# Some Point-set Topology: Part 1

Statement of intent

I have picked up differential geometry and topology where I left it three years ago. It keeps popping up in my research, and I have decided that I should study it seriously, with a precise treatment of the foundational material. I will record my progress here, in order to motivate me and to force me to be as complete and precise as I can. For the moment, I am using Foundations of Differentiable Manifolds and Lie Groups, by Frank W. Warner, and Topology and Geometry, by Glen E. Bredon. I also use two french books, Cours de Topologie, by Gustave Choquet, and Introduction aux Variétés Différentielles, by Jacques Lafontaine.

I will start with a review of some point-set topology. I will not attempt to be complete on this topic, I am mainly interested in learning the concepts that I might need to study manifolds. I will however try to define the objects that I use and motivate these definitions

Topological spaces

When we first study functions of one or several real variables, we quickly define continuity and prove results dealing with continuous function, such as that the intermediate value theorem or the extreme value theorem. Continuous functions are the basic objects of analysis. If we go further in our study, we encounter function that map the elements of a set to the elements of another set, where the set need not be subsets of the real line $\mathbb{R}$ or the $d$-dimensional euclidean space $\mathbb{R}^d$. If we want to keep talking about continuous functions, we need to specify the simplest mathematical structure that allows us to do so.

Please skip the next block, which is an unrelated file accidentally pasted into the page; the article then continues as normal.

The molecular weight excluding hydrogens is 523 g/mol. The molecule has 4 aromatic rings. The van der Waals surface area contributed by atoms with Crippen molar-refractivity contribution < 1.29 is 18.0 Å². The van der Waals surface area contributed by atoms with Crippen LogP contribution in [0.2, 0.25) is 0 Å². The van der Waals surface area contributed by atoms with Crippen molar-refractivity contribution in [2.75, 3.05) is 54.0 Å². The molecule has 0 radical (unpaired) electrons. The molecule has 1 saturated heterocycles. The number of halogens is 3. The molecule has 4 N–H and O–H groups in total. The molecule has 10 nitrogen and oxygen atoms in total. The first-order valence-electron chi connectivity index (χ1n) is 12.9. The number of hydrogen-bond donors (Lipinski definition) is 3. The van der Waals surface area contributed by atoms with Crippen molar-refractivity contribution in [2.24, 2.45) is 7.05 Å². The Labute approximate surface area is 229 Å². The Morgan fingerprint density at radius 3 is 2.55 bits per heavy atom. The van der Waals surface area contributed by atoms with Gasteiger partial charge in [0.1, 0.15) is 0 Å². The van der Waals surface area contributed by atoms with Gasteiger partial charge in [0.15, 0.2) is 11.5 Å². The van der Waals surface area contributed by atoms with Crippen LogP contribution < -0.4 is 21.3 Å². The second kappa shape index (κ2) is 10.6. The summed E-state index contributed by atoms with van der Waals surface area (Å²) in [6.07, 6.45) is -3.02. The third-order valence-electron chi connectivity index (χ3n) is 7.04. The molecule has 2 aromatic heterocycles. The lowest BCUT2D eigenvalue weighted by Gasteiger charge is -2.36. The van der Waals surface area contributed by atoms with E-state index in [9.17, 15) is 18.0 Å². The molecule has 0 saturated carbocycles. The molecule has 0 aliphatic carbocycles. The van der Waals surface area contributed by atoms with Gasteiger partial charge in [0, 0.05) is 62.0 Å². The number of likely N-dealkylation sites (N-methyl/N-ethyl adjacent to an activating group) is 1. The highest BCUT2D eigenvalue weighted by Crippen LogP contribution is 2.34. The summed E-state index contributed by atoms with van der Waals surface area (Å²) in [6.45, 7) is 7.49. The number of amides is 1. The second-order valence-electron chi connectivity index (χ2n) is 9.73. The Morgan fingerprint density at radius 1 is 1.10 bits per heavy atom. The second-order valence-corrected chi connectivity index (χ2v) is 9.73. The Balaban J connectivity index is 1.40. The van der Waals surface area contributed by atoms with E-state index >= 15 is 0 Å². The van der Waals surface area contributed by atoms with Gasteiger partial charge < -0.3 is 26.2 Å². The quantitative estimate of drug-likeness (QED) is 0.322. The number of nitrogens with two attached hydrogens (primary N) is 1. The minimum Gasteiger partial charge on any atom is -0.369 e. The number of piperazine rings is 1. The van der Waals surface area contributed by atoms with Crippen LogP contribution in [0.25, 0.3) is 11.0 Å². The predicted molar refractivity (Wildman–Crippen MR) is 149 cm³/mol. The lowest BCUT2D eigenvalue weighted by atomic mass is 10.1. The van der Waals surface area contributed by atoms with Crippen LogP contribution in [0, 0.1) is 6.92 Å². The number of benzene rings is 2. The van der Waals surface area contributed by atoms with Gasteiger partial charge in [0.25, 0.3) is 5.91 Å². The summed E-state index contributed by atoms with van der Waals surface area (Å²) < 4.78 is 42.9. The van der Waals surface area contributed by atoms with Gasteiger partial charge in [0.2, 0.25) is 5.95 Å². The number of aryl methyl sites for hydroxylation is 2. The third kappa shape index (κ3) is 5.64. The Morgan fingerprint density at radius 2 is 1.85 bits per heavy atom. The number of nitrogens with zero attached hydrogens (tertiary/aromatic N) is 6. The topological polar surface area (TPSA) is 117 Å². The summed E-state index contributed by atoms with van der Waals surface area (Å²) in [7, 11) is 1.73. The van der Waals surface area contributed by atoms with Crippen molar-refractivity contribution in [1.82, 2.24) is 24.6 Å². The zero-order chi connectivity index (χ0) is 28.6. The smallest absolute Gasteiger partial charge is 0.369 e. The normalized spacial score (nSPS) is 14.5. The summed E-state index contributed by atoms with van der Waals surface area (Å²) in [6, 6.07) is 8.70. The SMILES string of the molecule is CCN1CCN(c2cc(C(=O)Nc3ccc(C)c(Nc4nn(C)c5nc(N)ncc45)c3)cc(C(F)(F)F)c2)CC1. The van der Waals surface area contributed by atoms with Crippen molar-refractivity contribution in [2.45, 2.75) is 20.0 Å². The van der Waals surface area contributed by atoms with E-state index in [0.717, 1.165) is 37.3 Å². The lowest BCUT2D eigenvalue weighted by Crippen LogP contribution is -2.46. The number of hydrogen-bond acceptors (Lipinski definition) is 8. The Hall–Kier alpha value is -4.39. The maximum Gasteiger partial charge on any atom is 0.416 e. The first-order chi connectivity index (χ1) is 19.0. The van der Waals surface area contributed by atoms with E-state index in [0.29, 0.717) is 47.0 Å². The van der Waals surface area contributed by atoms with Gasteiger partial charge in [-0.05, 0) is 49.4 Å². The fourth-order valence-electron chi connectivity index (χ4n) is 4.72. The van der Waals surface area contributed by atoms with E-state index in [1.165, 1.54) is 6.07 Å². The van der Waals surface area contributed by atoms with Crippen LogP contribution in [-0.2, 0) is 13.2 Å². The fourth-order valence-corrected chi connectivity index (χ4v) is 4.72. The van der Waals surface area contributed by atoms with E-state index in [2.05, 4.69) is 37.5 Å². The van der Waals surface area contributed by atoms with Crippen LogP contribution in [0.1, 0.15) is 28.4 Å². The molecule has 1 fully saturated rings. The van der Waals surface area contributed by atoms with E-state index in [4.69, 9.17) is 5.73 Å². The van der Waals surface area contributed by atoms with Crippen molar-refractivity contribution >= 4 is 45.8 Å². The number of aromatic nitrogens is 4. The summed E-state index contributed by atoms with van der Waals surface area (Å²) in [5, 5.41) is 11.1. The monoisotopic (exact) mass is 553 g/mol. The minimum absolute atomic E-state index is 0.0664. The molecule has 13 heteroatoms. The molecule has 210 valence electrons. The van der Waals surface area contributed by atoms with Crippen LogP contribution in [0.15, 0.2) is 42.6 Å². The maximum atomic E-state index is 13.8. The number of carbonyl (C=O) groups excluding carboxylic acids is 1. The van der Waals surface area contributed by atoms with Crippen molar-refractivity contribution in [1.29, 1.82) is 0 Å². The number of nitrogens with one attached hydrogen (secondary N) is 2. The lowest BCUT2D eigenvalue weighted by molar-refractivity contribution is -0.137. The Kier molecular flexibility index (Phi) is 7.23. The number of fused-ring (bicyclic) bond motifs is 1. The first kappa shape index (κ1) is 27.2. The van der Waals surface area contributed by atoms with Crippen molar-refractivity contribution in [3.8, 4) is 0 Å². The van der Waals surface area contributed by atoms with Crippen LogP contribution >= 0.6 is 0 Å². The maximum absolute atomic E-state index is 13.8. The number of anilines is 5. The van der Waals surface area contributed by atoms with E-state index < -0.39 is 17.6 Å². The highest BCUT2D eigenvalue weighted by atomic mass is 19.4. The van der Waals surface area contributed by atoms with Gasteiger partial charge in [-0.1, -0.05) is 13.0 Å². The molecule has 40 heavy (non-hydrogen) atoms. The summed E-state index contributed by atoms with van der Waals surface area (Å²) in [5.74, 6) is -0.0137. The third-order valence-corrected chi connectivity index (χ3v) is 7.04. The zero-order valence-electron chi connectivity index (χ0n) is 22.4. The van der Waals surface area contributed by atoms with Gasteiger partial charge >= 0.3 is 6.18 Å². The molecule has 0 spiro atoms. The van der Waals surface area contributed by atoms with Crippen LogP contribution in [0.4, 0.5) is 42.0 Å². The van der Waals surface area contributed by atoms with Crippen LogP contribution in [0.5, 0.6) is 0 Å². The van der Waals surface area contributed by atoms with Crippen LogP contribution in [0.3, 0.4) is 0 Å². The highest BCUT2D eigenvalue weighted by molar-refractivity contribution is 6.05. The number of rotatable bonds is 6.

Let us stay on the real line for the moment. We have learned in our calculus lectures to call continuous at $x_0$ a function $f:\mathbb{R}\to \mathbb{R}$  that satisfy the following property:
for all $\varepsilon>0$, there exists some $\delta>0$ such that, if $x$ is $]x_0-\delta,x_0+\delta[$, its image $f(x)$ is in $]f(x_0)-\varepsilon,f(x_0)+\varepsilon[$. We say that $f:\mathbb{R}\to\mathbb{R}$ is continuous when it is continuous at every point $x\in\mathbb{R}$. This definition is not very suitable to generalization, mostly because the definition of intervals relies on the fact that real number can be ordered. But it can be reformulated in a much more powerful way, at the price of increased abstraction.

Let us say that a subset $U\subset \mathbb{R}$ is open if it satisfy the following property: for each $x$ in $U$, there exist a real number $\varepsilon>0$ such that the interval $]x-\varepsilon, x+\varepsilon[\subset U$. It is then easy to see that, with this definition,

1.  the whole real line $\mathbb{R}$ and the empty set $\emptyset$ are open;
2. the union of a collection of open sets is open;
3. the intersection of a finite number of open sets is open.

By playing around a bit with this definition, we can also see that $f:\mathbb{R}\to \mathbb{R}$ is continuous if, and only if, the preimage $f^{-1}(U)$ of any open set $U \in \mathbb{R}$ is open.